Of Utopias

The Mundaneum & the Global City

The construction for the Mundaneum was initiated in 1895 by Paul Otlet and Henri la Fontaine in Belgium. The word “mundane” comes from the French word “mondain,” meaning worldly. With the aftermath of the Enlightenment era, the Mundaneum was originally built to be a “centerpiece” of the world city. It resembles the global city in that it encompasses all people, but still divides them. The purpose of the Mundaneum was to make “higher knowledge” available to all kinds of different people, a kind of intellectual cosmopolitanism, but it is still visually evident that knowledge is hierarchical. The shape represents a social hierarchy linked to knowledge, but because of each level’s accessible stairwell it provides the ideology that people from less fortunate backgrounds can gain access to higher ranking through their knowledge rather than money.

The lay-out of the space, with its gradual ascension from the ground, resembles a pyramid–each level is rectangular and separated, with right angles. From the outside, the building seems very compartmentalized and geometric. Because of this appearance, the social aspect of the space, too, seems compartmentalized and segregated, each person only being able to view people on their floor. The separated floors represent social classes of some sort. I believe they represent the division of labor since each floor is segregated from the others, which really resonates with enlightenment thinking during post-Industrialization.

Down the middle of the building there are triangular windows that give the people inside a view of the West (drawn from the blueprint “vue murd-ouest” meaning “wall-west view”). Since the windows are large they allow the people on the inside to feel like they have some sense of community, but only on their specific level. Views are always better from higher spaces, so people on every level, except the top, are always getting a less-encompassing outlook of the physical space surrounding them. People will always want to be on a higher level, but every ascending level also gets smaller, making it impossible for everyone to get the best view that is possible. Since the triangular windows are like arrows, always pointing up, the people looking out from within will always know that there is a higher level above them that can be attained. The physical effort of walking upstairs exhibits the labor that one must go through in order to experience the best view. The function of the windows speaks to the capitalist ideology that there is always something better to attain, relating to the way society views social status.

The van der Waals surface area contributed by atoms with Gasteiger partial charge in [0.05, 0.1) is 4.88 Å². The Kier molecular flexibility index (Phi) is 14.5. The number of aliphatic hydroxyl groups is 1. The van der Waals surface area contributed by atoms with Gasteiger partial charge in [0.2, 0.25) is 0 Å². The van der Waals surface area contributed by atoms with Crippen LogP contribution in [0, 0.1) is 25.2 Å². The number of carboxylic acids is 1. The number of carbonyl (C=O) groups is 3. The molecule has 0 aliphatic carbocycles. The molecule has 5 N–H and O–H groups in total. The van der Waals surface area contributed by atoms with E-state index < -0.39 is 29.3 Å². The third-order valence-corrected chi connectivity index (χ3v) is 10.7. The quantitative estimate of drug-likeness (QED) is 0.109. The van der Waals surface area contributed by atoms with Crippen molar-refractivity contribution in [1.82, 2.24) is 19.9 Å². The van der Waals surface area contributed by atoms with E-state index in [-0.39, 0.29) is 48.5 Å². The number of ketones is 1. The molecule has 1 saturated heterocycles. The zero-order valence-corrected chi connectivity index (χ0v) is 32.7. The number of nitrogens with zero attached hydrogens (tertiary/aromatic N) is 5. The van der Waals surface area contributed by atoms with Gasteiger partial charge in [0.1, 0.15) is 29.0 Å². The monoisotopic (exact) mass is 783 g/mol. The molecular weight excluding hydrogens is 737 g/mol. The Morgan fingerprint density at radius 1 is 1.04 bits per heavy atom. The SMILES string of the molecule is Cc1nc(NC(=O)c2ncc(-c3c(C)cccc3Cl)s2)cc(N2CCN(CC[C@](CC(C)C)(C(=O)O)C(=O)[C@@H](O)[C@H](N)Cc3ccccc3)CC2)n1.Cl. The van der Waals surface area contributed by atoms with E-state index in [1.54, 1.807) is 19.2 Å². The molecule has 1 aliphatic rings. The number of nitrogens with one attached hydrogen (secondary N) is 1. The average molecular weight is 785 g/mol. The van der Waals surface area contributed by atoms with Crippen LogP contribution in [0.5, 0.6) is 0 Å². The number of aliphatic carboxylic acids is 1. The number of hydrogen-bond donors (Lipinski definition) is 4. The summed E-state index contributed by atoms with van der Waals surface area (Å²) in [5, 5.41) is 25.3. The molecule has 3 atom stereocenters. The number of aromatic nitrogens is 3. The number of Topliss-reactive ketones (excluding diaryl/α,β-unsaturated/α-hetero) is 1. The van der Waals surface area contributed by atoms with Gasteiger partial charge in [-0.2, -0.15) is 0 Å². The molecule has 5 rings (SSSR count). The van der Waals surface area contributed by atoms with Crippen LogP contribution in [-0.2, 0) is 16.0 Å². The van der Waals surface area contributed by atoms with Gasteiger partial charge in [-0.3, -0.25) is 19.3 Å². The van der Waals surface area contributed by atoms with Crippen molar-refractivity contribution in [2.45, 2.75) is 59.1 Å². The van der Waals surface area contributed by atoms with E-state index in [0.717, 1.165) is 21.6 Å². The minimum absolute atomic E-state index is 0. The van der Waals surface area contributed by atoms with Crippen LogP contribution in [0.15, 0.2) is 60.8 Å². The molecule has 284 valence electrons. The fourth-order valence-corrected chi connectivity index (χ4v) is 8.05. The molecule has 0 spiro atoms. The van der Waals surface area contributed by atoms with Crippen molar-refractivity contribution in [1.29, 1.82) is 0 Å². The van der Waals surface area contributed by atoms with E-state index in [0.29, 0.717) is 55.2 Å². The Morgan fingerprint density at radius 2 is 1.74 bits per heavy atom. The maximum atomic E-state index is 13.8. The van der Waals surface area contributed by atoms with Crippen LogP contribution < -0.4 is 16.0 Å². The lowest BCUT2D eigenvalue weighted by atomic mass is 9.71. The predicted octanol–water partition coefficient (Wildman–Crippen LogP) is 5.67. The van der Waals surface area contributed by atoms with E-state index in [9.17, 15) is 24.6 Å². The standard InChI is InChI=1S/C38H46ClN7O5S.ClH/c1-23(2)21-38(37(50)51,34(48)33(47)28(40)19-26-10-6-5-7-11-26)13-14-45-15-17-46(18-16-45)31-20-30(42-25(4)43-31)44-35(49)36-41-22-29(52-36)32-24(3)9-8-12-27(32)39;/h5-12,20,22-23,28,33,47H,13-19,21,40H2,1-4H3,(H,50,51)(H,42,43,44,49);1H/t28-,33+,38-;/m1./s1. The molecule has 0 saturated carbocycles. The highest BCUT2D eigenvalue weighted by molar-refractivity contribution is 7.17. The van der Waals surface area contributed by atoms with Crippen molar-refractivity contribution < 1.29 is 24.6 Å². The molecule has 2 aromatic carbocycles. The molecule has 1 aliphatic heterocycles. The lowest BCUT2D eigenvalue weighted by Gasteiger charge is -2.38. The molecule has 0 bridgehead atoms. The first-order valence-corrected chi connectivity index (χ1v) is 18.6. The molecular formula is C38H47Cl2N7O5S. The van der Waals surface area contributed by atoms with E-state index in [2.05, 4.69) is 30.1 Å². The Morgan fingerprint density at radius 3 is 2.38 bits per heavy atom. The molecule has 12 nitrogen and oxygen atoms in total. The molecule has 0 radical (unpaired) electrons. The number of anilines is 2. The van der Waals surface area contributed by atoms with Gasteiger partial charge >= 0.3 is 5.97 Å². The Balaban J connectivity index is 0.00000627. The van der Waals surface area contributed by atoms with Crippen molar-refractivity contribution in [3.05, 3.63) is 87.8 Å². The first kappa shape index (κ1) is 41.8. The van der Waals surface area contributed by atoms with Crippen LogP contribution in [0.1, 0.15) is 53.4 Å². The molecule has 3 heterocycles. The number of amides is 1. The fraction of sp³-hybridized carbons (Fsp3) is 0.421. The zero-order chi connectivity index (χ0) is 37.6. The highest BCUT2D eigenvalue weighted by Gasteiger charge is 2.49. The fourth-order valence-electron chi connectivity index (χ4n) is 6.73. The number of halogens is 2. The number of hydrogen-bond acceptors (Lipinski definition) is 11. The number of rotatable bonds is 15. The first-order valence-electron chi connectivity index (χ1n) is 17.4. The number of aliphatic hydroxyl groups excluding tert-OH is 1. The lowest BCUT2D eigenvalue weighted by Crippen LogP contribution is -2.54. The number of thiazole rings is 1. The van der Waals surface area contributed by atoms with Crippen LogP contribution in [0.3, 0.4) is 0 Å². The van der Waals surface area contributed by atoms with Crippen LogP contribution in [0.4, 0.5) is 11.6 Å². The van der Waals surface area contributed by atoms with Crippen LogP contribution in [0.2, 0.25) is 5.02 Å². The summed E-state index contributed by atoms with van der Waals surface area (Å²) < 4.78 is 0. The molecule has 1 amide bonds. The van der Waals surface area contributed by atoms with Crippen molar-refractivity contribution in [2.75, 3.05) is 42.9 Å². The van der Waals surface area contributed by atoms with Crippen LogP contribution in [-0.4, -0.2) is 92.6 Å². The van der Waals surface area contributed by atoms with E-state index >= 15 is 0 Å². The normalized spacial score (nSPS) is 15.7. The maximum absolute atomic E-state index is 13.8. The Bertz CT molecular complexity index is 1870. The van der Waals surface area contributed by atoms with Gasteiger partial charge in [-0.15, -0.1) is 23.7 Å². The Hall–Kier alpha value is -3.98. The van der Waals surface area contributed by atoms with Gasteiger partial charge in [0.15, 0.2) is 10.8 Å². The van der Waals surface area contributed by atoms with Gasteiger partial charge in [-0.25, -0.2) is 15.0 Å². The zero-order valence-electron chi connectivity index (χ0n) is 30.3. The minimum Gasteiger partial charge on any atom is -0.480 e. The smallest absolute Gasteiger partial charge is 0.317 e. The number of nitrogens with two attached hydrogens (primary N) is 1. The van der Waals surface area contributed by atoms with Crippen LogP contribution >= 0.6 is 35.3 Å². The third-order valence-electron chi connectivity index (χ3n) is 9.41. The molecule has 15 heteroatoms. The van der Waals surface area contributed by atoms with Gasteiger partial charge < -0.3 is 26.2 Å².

Since it takes physical energy to get to the top, the building excludes a lot of people such as the elderly, the young, and the disabled. Although the building itself encompasses all different types of people, those who cannot physically manage to get up the stairs will be trapped on the bottom level. The way in which the Mundaneum excludes people from reaching the top speaks to how it was made for the part of the population most equipped to perform labor. Despite the salary they earn in the workplace, persons of all economic status are welcome to roam freely throughout the Mundaeum.

The Mundaneum resonates with Manfredo Tafuri’s “Reason’s Adventures” where he discusses the effects of the Enlightenment on the city and how “Architecture undertook the task of rendering its work political” during this time. The ideology of Boullee’s “National Library” combined with the physical aspects of Jefferson’s “Monticello” compares to the Mundaneum’s purpose: to represent the inclusivity of the global city despite its inherent divisions; to unify the population’s differences through the accessibility of knowledge. Boullee’s “National Library” aimed to create buildings that act as utopias when the viewer is inside of them, while “Monticello” aimed to create a reasonable relationship between the environment and the architectural work. The Mundaneum relates to both of these goals in that its functional role is to provide a utopian space within the “chaos” of the city, where the individual may or may not improve their knowledge.

The Mundaneum as the centerpiece for the city raises a lot of questions regarding the alienated character of labor, and how that alienation plays into the desire for knowledge. It also makes me wonder what kind of people are spending their free time to improve their knowledge, since work takes up such a large part of an individual’s life.


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